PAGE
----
Berkshire Hathaway Inc.'s (BRK.A) annual shareholders meeting in Omaha, Nebraska this weekend will attract tens of thousands of loyal investors, many of whom have become wealthy during the decades that Chairman and CEO Warren Buffett built Berkshire into one of the world's most valuable companies with a market value of $530 billion today. So it's no wonder that comments made by Buffett, also a masterful stock picker and market watcher, will be closely watched not only by attendees, but closely parsed and listened to via livestream by investors worldwide.
However, the mood among shareholders in 2019 may be less than exuberant, since Berkshire's stock has lagged the market for most of the last 15 years. The performance gap has been especially wide in 2019, with the S&P 500 Index (SPX) surging by 16.6% year-to-date through the close on May 1, reaching a new all-time high during that day's trading. Berkshire, meanwhile, is up by only 6.5%.
Here's look at the issues that the "Oracle of Omaha" is likely to address, either on his own initiative or in response to questions, as outlined in the table below and in this story.
And investors will have plenty to listen to. Buffett and his famous colleague, Vice Chairman Charlie Munger, will answer questions from the audience for more than 6 hours on Saturday in a live Q&A, an almost unheard of example of transparency among Fortune 500 companies.
Questions For Buffett: What Berkshire Shareholders Want to Know
- How he plans to tackle Berkshire's lagging stock performance
- What he plans to do about troubled The Kraft Heinz Co. (KHC)
- Why he sees opportunity in funding the bid by Occidental for Anadarko
- Plans for Berkshire's $112 billion cash hoard
- Will he buy more shares of Apple (AAPL)
- What's behind Berkshire's recent purchase of Amazon shares (AMZN)
- Will he honor his promises to make significant share repurchases
- Will he pay a dividend
- When, if ever, he plans to retire, and what is the succession plan at Berkshire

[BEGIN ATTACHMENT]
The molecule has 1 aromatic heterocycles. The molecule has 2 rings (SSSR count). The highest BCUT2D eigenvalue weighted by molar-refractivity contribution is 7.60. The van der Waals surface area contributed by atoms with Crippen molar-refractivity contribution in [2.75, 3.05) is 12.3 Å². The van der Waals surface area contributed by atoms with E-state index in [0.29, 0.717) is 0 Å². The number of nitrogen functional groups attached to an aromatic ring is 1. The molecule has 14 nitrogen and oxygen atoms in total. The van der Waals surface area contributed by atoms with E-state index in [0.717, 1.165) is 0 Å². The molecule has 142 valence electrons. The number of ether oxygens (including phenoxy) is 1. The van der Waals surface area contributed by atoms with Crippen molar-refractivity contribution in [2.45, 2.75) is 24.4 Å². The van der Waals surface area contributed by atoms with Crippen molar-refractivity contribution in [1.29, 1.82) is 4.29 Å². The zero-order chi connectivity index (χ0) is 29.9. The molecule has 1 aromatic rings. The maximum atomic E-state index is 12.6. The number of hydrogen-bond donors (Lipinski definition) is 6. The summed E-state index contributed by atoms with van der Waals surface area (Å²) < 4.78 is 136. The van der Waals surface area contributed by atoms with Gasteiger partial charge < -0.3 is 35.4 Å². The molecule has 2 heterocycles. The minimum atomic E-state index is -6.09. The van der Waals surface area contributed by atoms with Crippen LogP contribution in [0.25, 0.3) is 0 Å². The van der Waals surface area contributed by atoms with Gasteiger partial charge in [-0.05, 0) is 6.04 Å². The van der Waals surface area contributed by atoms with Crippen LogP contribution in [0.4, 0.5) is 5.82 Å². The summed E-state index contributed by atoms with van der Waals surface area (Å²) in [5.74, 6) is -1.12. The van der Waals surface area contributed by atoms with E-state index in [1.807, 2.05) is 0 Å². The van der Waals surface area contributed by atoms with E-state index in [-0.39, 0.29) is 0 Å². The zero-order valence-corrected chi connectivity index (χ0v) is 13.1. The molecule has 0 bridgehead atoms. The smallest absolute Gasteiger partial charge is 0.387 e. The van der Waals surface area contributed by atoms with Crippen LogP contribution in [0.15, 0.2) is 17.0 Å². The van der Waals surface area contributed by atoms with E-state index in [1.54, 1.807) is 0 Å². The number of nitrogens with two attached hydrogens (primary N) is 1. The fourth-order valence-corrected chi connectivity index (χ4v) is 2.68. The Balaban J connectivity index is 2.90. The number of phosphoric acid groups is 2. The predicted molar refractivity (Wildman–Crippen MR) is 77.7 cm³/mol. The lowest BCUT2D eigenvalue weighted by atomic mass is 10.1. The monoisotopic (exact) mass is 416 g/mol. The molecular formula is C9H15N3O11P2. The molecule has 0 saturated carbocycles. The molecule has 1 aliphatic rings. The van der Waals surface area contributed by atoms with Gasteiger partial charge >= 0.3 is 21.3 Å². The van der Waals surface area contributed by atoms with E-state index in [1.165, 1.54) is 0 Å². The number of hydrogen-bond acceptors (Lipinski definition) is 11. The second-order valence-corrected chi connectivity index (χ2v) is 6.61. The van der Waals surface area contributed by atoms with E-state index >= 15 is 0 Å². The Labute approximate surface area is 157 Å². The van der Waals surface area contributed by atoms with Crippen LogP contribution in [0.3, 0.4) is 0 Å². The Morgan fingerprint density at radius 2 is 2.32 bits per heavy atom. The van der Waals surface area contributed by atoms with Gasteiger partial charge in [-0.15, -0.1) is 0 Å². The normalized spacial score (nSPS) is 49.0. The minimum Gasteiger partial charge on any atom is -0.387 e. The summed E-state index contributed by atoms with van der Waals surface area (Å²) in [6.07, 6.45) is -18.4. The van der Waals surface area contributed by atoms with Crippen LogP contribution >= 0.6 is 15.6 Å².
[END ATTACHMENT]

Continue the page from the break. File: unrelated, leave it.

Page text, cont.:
As noted above, Buffett's reputation as an investment wizard has been tested by Berkshire's subpar performance over the last decade and a half. His plans to effect a long-overdue turnaround in performance are bound to be the paramount question among investors. Part of the answer should involve Kraft Heinz.
The Kraft Heinz Mess
Berkshire's investment portfolio includes 325.6 million shares of Kraft Heinz, worth $10.7 billion as of the close on May 1, per CNBC. The stock has plummeted by 49.2% from its 52-week high, slashing the value of Berkshire's 26.7% ownership stake by $10.6 billion. Under new GAAP accounting rules, such mark-to-market losses flow into Berkshire's reported earnings.
Starting with an investment in Heinz, Buffett later helped engineer its $49 billion merger with Kraft Foods in 2015. "We overpaid for Kraft," he told CNBC earlier this year, but asserted that he does not plan to sell. "It's still a wonderful business in that it uses about $7 billion of tangible assets and earns $6 billion pretax on that," he added.
The $112 Billion Cash Pile
Sitting on a massive pile of cash amid historically low interest rates has been another factor dampening Berkshire's performance. The deal with Occidental is an example of how Buffett occasionally acts as a banker, earning an enhanced return on his cash, this time also with an option to make an equity investment at a set price.
However, a $10 billion capital infusion into Occidental would leave another $102 billion to deploy. Unless Buffett finds an attractively-priced "elephant-sized acquisition," as he wrote in his latest annual letter to shareholders, he may receive increased calls to repurchase shares more aggressively and/or pay a dividend.
"When stock can be bought below a business's value it probably is its best use of cash," he wrote in that letter, adding, "Berkshire will be a significant repurchaser of its shares, transactions that will take place at prices above book value but below our estimate of intrinsic value." Berkshire trades at 154% of book value, per Yahoo Finance.
The longstanding failure of Buffett to announce a formal succession plan at Berkshire has been an ongoing source of concern. With his 89th birthday coming up on Aug. 30, this is increasingly imperative.
Early in 2018, Buffett put Ajit Jain in charge of Berkshire's insurance operations and Greg Abel at the head of all other operations. "These moves were overdue. Berkshire is now far better managed than when I alone was supervising operations. Ajit and Greg have rare talents, and Berkshire blood flows in their veins," Buffett wrote in his annual letter. Why Buffett insists on remaining the sole public face of Berkshire, rather than sharing the limelight with these executives, is a related issue.
Views of Trump
Buffett has "long been a supporter of liberal causes and candidates," including higher income taxes on high earners, and he has offered both verbal and financial support for the presidential campaigns of Barack Obama and Hillary Clinton. Indeed, he was a harsh critic of Donald Trump during the 2016 presidential campaign.
However, he did acknowledge that the tax reform bill pushed by President Trump is "a huge tailwind" for American business, including Berkshire. It may be interesting to see how he responds to any questions about Trump.